Bortezomib beneficial in graft-versus-host disease prophylaxis

August 8, 2012
Bortezomib beneficial in graft-versus-host disease prophylaxis
Patients with hematologic malignancies undergoing an HLA-mismatched unrelated donor reduced-intensity conditioning hematopoietic stem cell transplantation may benefit from a prophylactic, short-course, bortezomib-based regimen to reduce the incidence of graft-versus-host disease, according to research published online Aug. 6 in the Journal of Clinical Oncology.

(HealthDay) -- Patients with hematologic malignancies undergoing an HLA-mismatched unrelated donor (MMUD) reduced-intensity conditioning (RIC) hematopoietic stem cell transplantation (HSCT) may benefit from a prophylactic, short-course, bortezomib-based regimen to reduce the incidence of graft-versus-host disease (GVHD), according to research published online Aug. 6 in the Journal of Clinical Oncology.

John Koreth, M.B.B.S., D.Phil., of the Dana-Farber Cancer Institute in Boston, and colleagues conducted a prospective, phase I/II trial involving 45 patients who underwent MMUD RIC HSCT. Participants underwent a short-course GVHD prophylaxis regimen consisting of bortezomib administered on days one, four, and seven following peripheral stem cell infusion plus methotrexate and tacrolimus.

The researchers found that the cumulative incidence of grade 2 to 4 GVHD over 180 days was 22 percent and the one-year cumulative incidence was 29 percent for chronic GVHD. At two years, deaths due to relapse occurred in 38 percent, and nonrelapse mortality was 11 percent. Progression-free survival and overall survival were 51 and 64 percent, respectively, at two years. The rates of nonrelapse mortality, acute and chronic GVHD, and survival were similar to those of contemporaneous HLA-matched RIC HSCT.

"In conclusion, short-course, bortezomib-based GVHD prophylaxis appears safe and efficacious in HLA-mismatched RIC transplantation, with encouraging survival," the authors write. "Importantly, bortezomib-based MMUD transplantation achieved clinical outcomes comparable to HLA-matched transplantation, along with enhancement of various immune reconstitution parameters."

One author disclosed financial ties to Millennium Pharmaceuticals, which partially funded the study and develops and markets .

Explore further: Researchers test drug combinations to prevent graft vs. host disease

More information: Abstract
Full Text (subscription or payment may be required)
Editorial

Related Stories

Researchers test drug combinations to prevent graft vs. host disease

June 26, 2012
Researchers at Moffitt Cancer Center have conducted a clinical trial aimed at preventing graft vs. host disease (GVHD) in patients who have received hematopoietic (blood) cell transplants (HCT). The study, comparing the drug ...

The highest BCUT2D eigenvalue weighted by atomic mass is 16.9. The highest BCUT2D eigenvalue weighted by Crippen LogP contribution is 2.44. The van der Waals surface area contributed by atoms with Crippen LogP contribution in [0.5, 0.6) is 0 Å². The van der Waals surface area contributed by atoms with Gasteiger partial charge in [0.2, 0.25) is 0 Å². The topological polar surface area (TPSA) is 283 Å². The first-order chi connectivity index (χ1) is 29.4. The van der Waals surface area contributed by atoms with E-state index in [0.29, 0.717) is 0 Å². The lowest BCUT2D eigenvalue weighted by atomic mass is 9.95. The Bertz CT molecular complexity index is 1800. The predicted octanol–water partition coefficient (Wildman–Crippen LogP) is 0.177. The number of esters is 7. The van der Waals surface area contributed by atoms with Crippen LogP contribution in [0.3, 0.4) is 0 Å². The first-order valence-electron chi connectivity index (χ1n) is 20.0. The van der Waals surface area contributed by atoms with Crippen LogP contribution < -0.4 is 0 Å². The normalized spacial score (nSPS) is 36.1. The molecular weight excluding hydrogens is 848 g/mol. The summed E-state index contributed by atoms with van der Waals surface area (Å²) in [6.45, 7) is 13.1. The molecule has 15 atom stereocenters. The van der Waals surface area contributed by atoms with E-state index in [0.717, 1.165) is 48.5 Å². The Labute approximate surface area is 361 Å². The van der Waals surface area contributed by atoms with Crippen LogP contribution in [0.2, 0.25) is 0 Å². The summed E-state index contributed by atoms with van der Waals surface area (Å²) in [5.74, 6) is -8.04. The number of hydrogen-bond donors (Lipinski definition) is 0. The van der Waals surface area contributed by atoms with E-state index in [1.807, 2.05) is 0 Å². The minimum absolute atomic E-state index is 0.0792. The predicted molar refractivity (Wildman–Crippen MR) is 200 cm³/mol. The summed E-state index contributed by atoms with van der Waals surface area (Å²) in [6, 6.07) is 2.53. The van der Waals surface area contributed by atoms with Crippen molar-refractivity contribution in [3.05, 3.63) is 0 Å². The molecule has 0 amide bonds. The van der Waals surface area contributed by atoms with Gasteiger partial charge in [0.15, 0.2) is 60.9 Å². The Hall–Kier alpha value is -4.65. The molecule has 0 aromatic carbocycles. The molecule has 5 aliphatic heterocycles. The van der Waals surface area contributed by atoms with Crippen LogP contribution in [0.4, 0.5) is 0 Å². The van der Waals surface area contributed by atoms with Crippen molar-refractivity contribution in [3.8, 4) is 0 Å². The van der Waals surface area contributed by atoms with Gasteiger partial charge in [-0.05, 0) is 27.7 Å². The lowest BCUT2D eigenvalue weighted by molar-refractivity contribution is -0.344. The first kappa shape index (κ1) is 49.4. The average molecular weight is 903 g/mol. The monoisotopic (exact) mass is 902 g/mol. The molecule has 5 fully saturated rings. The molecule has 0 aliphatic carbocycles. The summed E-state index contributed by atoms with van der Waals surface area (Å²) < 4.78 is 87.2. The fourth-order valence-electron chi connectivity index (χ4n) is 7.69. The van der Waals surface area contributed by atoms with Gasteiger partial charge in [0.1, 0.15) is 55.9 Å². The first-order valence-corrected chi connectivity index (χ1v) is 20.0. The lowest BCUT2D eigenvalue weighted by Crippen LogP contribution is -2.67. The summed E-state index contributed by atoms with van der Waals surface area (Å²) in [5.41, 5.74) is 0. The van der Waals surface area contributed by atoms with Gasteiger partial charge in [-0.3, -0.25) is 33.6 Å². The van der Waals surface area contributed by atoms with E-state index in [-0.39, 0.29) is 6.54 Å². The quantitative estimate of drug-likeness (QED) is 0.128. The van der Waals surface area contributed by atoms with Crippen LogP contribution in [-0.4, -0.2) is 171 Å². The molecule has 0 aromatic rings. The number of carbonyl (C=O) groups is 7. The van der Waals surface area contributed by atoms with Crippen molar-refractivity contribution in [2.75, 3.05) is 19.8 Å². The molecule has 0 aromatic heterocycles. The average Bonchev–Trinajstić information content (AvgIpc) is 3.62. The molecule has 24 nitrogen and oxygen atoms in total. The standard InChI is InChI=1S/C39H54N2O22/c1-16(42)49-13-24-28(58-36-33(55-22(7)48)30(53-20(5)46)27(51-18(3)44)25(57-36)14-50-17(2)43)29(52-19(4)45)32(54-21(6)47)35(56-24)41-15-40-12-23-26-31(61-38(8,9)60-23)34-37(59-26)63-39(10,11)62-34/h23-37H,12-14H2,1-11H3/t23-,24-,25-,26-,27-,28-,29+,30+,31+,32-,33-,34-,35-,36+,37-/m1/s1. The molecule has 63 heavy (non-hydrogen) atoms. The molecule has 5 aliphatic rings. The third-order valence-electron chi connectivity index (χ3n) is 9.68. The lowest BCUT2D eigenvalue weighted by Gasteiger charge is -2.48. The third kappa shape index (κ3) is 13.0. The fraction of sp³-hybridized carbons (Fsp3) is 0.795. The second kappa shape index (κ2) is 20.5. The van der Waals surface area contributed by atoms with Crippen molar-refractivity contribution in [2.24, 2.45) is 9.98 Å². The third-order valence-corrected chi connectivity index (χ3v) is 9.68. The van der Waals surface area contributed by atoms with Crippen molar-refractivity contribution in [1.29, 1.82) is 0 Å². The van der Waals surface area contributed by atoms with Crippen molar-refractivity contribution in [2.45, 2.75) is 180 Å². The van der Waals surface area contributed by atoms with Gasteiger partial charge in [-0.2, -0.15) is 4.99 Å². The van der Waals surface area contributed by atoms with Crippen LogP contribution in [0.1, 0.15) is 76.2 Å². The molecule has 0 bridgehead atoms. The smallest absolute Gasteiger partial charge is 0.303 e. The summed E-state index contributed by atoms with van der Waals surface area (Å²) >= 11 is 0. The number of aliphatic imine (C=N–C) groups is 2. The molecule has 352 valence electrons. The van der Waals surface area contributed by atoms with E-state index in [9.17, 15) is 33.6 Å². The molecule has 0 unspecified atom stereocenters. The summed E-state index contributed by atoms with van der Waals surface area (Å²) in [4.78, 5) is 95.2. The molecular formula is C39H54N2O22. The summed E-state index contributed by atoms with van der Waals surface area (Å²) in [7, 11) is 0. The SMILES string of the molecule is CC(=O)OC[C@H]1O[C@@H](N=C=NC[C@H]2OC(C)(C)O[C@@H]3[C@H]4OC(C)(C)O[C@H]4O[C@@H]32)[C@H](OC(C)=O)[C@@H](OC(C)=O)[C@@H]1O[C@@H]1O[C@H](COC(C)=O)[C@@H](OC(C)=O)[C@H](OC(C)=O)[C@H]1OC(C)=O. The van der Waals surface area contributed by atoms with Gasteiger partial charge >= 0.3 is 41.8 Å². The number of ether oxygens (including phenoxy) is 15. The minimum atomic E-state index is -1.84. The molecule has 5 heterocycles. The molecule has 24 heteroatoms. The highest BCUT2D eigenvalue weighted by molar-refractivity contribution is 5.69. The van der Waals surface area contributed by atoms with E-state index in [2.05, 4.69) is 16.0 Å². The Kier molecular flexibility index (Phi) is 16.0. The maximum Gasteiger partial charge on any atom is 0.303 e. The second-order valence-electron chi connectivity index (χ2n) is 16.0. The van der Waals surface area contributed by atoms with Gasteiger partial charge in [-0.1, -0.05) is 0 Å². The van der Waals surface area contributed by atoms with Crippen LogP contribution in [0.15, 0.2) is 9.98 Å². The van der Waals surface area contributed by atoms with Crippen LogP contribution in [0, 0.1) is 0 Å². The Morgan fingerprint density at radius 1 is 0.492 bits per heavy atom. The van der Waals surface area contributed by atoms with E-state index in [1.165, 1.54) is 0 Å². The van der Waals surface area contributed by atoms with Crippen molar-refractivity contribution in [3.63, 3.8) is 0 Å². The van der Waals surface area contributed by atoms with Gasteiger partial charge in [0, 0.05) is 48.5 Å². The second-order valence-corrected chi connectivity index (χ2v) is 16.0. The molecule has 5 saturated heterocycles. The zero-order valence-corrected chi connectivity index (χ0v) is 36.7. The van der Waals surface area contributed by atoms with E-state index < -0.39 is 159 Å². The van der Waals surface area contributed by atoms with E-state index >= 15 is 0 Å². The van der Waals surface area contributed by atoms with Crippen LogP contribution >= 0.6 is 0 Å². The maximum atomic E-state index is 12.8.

HIV drug reduces graft-versus-host disease in stem cell transplant patients

December 13, 2011
An HIV drug that redirects immune cell traffic appears to significantly reduce the dangerous complication graft-versus-host disease (GvHD) in blood cancer patients following allogeneic stem cell transplantation (ASCT), according ...

Mini-molecule governs severity of acute graft vs. host disease, study finds

March 12, 2012
Researchers have identified a molecule that helps control the severity of graft-versus-host disease, a life-threatening complication for many leukemia patients who receive a bone-marrow transplant.

Antibodies from rabbits improve survival and relapse outcomes of leukemia and myelodysplasia

July 6, 2012
Researchers at Virginia Commonwealth University (VCU) Massey Cancer Center's Bone Marrow Transplant Program have demonstrated that the use of antibodies derived from rabbits can improve the survival and relapse outcomes of ...

HIV drug reduces graft-vs.-host disease in bone marrow transplant patients

July 11, 2012
An HIV drug that redirects immune cell traffic significantly reduces the incidence of a dangerous complication that often follows bone marrow transplants for blood cancer patients, according to research from the Perelman ...

Recommended for you

How cancer metastasis happens: Researchers reveal a key mechanism

January 18, 2018
Cancer metastasis, the migration of cells from a primary tumor to form distant tumors in the body, can be triggered by a chronic leakage of DNA within tumor cells, according to a team led by Weill Cornell Medicine and Memorial ...

Modular gene enhancer promotes leukemia and regulates effectiveness of chemotherapy

January 18, 2018
Every day, billions of new blood cells are generated in the bone marrow. The gene Myc is known to play an important role in this process, and is also known to play a role in cancer. Scientists from the German Cancer Research ...

These foods may up your odds for colon cancer

January 18, 2018
(HealthDay)—Chowing down on red meat, white bread and sugar-laden drinks might increase your long-term risk of colon cancer, a new study suggests.

The pill lowers ovarian cancer risk, even for smokers

January 18, 2018
(HealthDay)—It's known that use of the birth control pill is tied to lower odds for ovarian cancer, but new research shows the benefit extends to smokers or women who are obese.

Researchers develop swallowable test to detect pre-cancerous Barrett's esophagus

January 17, 2018
Investigators at Case Western Reserve University School of Medicine and University Hospitals Cleveland Medical Center have developed a simple, swallowable test for early detection of Barrett's esophagus that offers promise ...

Scientists zoom in to watch DNA code being read

January 17, 2018
Scientists have unveiled incredible images of how the DNA code is read and interpreted—revealing new detail about one of the fundamental processes of life.

0 comments

Please sign in to add a comment. Registration is free, and takes less than a minute. Read more

Click here to reset your password.
Sign in to get notified via email when new comments are made.